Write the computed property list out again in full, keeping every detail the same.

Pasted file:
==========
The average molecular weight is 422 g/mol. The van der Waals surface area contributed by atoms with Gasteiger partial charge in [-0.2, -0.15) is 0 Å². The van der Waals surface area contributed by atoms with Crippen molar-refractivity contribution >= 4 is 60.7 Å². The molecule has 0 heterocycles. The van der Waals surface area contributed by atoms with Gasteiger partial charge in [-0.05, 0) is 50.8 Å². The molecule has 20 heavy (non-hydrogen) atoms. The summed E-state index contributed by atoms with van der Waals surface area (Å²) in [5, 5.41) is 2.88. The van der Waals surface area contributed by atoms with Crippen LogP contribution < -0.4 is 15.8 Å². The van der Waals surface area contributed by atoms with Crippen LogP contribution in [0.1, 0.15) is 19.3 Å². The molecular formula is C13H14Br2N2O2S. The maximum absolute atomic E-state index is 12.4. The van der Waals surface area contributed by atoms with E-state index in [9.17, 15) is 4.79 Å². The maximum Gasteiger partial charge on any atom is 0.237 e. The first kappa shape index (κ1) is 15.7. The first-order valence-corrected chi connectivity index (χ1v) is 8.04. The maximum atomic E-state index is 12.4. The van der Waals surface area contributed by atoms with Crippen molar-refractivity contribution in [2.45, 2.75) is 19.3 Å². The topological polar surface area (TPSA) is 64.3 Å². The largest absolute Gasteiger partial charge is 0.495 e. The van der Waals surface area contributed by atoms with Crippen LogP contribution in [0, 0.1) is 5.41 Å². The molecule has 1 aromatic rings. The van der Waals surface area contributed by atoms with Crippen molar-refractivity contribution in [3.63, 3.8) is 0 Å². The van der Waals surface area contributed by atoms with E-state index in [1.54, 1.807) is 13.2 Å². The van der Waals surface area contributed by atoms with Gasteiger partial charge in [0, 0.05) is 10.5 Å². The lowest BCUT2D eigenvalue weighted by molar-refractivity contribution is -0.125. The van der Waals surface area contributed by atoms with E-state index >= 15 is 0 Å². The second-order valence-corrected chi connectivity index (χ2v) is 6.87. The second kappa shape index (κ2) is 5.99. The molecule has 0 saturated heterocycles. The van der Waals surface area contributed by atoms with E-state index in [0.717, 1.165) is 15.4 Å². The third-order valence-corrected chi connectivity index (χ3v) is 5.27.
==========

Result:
The average molecular weight is 422 g/mol. The van der Waals surface area contributed by atoms with Gasteiger partial charge in [-0.2, -0.15) is 0 Å². The van der Waals surface area contributed by atoms with Crippen molar-refractivity contribution >= 4 is 60.7 Å². The molecule has 0 heterocycles. The van der Waals surface area contributed by atoms with Gasteiger partial charge in [-0.05, 0) is 50.8 Å². The molecule has 20 heavy (non-hydrogen) atoms. The summed E-state index contributed by atoms with van der Waals surface area (Å²) in [5, 5.41) is 2.88. The van der Waals surface area contributed by atoms with Crippen LogP contribution < -0.4 is 15.8 Å². The van der Waals surface area contributed by atoms with Crippen LogP contribution in [0.1, 0.15) is 19.3 Å². The molecular formula is C13H14Br2N2O2S. The maximum absolute atomic E-state index is 12.4. The van der Waals surface area contributed by atoms with E-state index in [9.17, 15) is 4.79 Å². The maximum Gasteiger partial charge on any atom is 0.237 e. The first kappa shape index (κ1) is 15.7. The first-order valence-corrected chi connectivity index (χ1v) is 8.04. The maximum atomic E-state index is 12.4. The van der Waals surface area contributed by atoms with Crippen molar-refractivity contribution in [2.45, 2.75) is 19.3 Å². The topological polar surface area (TPSA) is 64.3 Å². The largest absolute Gasteiger partial charge is 0.495 e. The van der Waals surface area contributed by atoms with Crippen LogP contribution in [0, 0.1) is 5.41 Å². The molecule has 1 aromatic rings. The van der Waals surface area contributed by atoms with Crippen molar-refractivity contribution in [3.63, 3.8) is 0 Å². The van der Waals surface area contributed by atoms with E-state index in [1.54, 1.807) is 13.2 Å². The van der Waals surface area contributed by atoms with Gasteiger partial charge in [0, 0.05) is 10.5 Å². The lowest BCUT2D eigenvalue weighted by molar-refractivity contribution is -0.125. The van der Waals surface area contributed by atoms with E-state index >= 15 is 0 Å². The second-order valence-corrected chi connectivity index (χ2v) is 6.87. The second kappa shape index (κ2) is 5.99. The molecule has 0 saturated heterocycles. The van der Waals surface area contributed by atoms with E-state index in [0.717, 1.165) is 15.4 Å². The third-order valence-corrected chi connectivity index (χ3v) is 5.27.